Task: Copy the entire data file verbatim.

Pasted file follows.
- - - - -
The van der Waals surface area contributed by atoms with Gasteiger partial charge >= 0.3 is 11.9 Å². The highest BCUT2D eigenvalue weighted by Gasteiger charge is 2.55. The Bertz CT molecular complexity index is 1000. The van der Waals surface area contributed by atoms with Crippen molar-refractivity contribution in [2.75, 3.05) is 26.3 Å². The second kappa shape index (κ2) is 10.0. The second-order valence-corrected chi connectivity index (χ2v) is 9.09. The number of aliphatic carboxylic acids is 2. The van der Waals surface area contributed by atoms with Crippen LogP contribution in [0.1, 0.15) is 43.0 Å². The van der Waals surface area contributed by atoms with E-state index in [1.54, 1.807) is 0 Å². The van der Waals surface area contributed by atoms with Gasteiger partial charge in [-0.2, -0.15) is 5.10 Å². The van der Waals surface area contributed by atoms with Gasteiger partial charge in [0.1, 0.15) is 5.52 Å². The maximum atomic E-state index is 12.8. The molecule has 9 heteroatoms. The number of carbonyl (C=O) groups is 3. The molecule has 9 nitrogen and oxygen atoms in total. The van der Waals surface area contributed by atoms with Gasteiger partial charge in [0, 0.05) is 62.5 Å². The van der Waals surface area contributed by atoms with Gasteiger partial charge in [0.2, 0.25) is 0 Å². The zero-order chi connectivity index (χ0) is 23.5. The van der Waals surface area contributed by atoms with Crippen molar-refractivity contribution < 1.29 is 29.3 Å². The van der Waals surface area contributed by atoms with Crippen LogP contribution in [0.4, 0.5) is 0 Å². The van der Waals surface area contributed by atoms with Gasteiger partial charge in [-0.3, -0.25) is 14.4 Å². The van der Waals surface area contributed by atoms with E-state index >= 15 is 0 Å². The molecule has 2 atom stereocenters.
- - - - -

The van der Waals surface area contributed by atoms with Gasteiger partial charge >= 0.3 is 11.9 Å². The highest BCUT2D eigenvalue weighted by Gasteiger charge is 2.55. The Bertz CT molecular complexity index is 1000. The van der Waals surface area contributed by atoms with Crippen molar-refractivity contribution in [2.75, 3.05) is 26.3 Å². The second kappa shape index (κ2) is 10.0. The second-order valence-corrected chi connectivity index (χ2v) is 9.09. The number of aliphatic carboxylic acids is 2. The van der Waals surface area contributed by atoms with Crippen LogP contribution in [0.1, 0.15) is 43.0 Å². The van der Waals surface area contributed by atoms with E-state index in [1.54, 1.807) is 0 Å². The van der Waals surface area contributed by atoms with Gasteiger partial charge in [-0.2, -0.15) is 5.10 Å². The van der Waals surface area contributed by atoms with Gasteiger partial charge in [0.1, 0.15) is 5.52 Å². The maximum atomic E-state index is 12.8. The molecule has 9 heteroatoms. The number of carbonyl (C=O) groups is 3. The molecule has 9 nitrogen and oxygen atoms in total. The van der Waals surface area contributed by atoms with Gasteiger partial charge in [0, 0.05) is 62.5 Å². The van der Waals surface area contributed by atoms with Gasteiger partial charge in [0.2, 0.25) is 0 Å². The zero-order chi connectivity index (χ0) is 23.5. The van der Waals surface area contributed by atoms with Crippen molar-refractivity contribution < 1.29 is 29.3 Å². The van der Waals surface area contributed by atoms with Crippen LogP contribution in [0.4, 0.5) is 0 Å². The van der Waals surface area contributed by atoms with Gasteiger partial charge in [-0.3, -0.25) is 14.4 Å². The van der Waals surface area contributed by atoms with E-state index >= 15 is 0 Å². The molecule has 2 atom stereocenters.